00:54:50 Dr. LaPera
Yeah, as you were that saying, I'm smiling Alyssa because you couldn't be more just like, objectively right, there having the feeling complete with the neurotransmitters, the hormones, maybe even the nervous system reactivity, you're seeing that's that's existing in their bodies, right? Again, holistic. I'm so it's important, that's there. That is real and valid. So you making an attribution on the belief, or whatever the expectation it was that caused that. It is already too late. They're already in the midst of it. So I kind of giggled when he said that because I thought, damn, that couldn't be the most objective thing that you're pointing out. That is true. They're feeling it, right? And, yeah, human as an adult. I mean, they're still moments. You know, even in my partnership, we're very and I understand the perspective, because I can embody that now, or I'm having a feeling, and I'm just having it. I understand all of why this is happening. I'm in my feeling, and I'm committed to it in this moment, and I'm gonna honor it. And when anyone, even my partner, especially looks at me with the rational, logical thing that I'm going to come to you. No, I got it. It's there. I'm just not tapping into it right now, because I'm just here, and I'm going to feel this, but it's one of the most infuriating things, and it starts honoring as the adult to in us likely this happened to us, right? We probably had so many moments small, big, right where that were missed, that were invalidated. I talked a lot about invalidating our reality and how that starts, you know, not necessarily intentional or direct ways when so many micro ways that result in us being disconnected from that intuition, right? That child is like, I'm mad, and I'm gonna be mad right now. We become an adult that talks herself out of the man that doesn't feel like we should be married that is doing all of this stuff separating herself from our core existence, which is in that moment, I'm mad for a very, very reason. Something was crossed, I am violated, etc.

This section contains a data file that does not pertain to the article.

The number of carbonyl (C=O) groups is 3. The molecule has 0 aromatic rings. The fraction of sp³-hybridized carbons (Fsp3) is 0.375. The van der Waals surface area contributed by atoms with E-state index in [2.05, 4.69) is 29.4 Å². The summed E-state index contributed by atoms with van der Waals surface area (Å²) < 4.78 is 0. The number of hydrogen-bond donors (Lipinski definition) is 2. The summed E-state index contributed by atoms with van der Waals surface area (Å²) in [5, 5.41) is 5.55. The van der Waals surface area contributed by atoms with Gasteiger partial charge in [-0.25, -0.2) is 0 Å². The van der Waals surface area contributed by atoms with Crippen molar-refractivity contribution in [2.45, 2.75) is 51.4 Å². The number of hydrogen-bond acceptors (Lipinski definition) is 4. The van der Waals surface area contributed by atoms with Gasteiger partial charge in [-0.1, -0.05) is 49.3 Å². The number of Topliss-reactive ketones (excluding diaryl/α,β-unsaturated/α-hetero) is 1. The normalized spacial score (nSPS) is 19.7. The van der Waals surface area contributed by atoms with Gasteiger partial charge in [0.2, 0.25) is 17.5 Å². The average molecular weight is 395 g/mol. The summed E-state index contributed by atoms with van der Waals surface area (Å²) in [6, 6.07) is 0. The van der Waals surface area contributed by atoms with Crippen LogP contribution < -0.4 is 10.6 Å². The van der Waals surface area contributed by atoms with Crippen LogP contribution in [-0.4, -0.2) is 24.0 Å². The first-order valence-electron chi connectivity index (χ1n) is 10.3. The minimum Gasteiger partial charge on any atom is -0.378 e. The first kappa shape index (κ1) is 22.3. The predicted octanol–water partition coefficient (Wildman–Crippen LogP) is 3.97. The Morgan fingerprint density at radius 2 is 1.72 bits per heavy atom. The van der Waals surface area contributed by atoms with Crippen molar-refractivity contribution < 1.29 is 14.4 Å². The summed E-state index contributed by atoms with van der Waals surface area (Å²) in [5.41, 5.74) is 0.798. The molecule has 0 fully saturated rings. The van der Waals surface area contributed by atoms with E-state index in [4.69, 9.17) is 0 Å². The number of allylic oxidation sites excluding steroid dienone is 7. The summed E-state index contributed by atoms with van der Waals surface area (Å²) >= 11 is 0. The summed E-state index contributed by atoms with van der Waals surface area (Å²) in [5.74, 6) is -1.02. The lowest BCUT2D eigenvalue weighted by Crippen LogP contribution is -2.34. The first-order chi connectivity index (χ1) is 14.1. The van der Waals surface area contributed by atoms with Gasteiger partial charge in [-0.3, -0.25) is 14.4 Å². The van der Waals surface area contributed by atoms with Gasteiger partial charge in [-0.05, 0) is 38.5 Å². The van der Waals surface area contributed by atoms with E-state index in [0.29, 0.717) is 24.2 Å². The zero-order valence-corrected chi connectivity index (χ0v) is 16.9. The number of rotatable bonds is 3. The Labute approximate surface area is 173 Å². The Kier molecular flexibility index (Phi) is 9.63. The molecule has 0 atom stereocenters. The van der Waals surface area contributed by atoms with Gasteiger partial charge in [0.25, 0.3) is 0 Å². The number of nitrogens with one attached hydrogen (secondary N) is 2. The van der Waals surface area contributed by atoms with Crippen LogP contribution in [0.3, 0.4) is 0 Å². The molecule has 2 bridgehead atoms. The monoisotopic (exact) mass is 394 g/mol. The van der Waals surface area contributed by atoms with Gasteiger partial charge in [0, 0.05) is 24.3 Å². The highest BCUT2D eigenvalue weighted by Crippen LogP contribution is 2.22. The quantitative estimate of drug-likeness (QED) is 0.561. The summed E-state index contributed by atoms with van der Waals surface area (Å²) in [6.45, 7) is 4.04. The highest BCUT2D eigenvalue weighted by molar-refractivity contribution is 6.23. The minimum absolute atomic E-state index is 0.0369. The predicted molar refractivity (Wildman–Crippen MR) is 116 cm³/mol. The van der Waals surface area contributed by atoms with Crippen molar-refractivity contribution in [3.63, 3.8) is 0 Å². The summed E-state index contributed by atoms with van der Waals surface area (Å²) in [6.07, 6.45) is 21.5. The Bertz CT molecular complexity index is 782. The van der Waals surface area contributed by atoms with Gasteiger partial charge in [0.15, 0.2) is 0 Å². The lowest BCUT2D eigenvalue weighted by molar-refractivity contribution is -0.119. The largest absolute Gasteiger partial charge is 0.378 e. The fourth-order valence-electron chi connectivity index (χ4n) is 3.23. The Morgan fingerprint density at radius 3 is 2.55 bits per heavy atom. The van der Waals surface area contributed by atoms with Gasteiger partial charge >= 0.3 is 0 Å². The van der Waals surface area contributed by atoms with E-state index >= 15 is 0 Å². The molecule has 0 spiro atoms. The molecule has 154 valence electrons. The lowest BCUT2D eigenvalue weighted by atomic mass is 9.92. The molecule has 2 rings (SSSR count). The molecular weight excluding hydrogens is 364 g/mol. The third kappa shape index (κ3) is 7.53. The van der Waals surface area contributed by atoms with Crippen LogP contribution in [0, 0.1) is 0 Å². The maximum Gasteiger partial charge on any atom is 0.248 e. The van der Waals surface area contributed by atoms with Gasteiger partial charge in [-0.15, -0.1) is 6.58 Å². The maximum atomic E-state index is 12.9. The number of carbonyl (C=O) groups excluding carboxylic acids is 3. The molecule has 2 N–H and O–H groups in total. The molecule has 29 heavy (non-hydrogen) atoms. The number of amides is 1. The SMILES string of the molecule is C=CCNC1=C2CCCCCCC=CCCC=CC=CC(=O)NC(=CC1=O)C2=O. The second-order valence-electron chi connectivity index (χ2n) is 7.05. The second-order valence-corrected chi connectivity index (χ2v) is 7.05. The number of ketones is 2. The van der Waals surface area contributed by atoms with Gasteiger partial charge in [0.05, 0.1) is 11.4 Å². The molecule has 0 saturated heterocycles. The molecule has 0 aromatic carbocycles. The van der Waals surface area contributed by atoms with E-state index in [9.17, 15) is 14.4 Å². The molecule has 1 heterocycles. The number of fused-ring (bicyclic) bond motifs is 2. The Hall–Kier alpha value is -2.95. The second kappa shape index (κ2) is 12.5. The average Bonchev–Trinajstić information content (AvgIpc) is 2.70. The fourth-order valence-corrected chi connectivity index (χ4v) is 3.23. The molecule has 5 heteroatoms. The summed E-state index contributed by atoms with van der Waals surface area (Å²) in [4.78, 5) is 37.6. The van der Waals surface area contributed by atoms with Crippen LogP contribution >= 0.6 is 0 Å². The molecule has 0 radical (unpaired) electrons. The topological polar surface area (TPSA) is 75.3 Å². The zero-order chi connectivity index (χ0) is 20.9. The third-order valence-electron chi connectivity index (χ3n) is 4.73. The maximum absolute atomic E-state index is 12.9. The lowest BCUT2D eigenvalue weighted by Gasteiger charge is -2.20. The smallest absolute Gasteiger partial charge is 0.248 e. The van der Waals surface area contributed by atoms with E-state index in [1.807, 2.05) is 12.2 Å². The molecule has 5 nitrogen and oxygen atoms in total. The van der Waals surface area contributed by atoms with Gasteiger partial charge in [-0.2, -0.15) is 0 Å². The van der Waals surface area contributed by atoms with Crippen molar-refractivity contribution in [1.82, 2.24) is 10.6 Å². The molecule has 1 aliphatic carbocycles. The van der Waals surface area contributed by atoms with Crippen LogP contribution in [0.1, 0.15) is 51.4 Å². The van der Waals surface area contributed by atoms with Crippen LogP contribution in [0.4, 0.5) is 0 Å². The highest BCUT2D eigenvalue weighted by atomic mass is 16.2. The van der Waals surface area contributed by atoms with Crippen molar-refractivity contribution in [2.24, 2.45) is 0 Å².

And it doesn't really matter why, like it's I'm just there. Yeah, totally. And I think, a huge part of the re parenting work here in order to show up and do that with kiddos to hold that space is, is giving that gift to ourselves of like, allowing out we in creating the CEP method in the adult-child interactions portion. We outlined five phases of emotion processing, and the first one is allowing yourself to feel, and it sounds so simple. But so many of us jump to Phase 5 of 5, which is problem solving, and we miss the entire process. And, and in doing so, we just keep like invalidating as you were saying, this pattern keeps repeating for us as adults. And so then, when a kid has a big emotion, we don't know how to go through these steps, because we haven't practiced it with ourselves.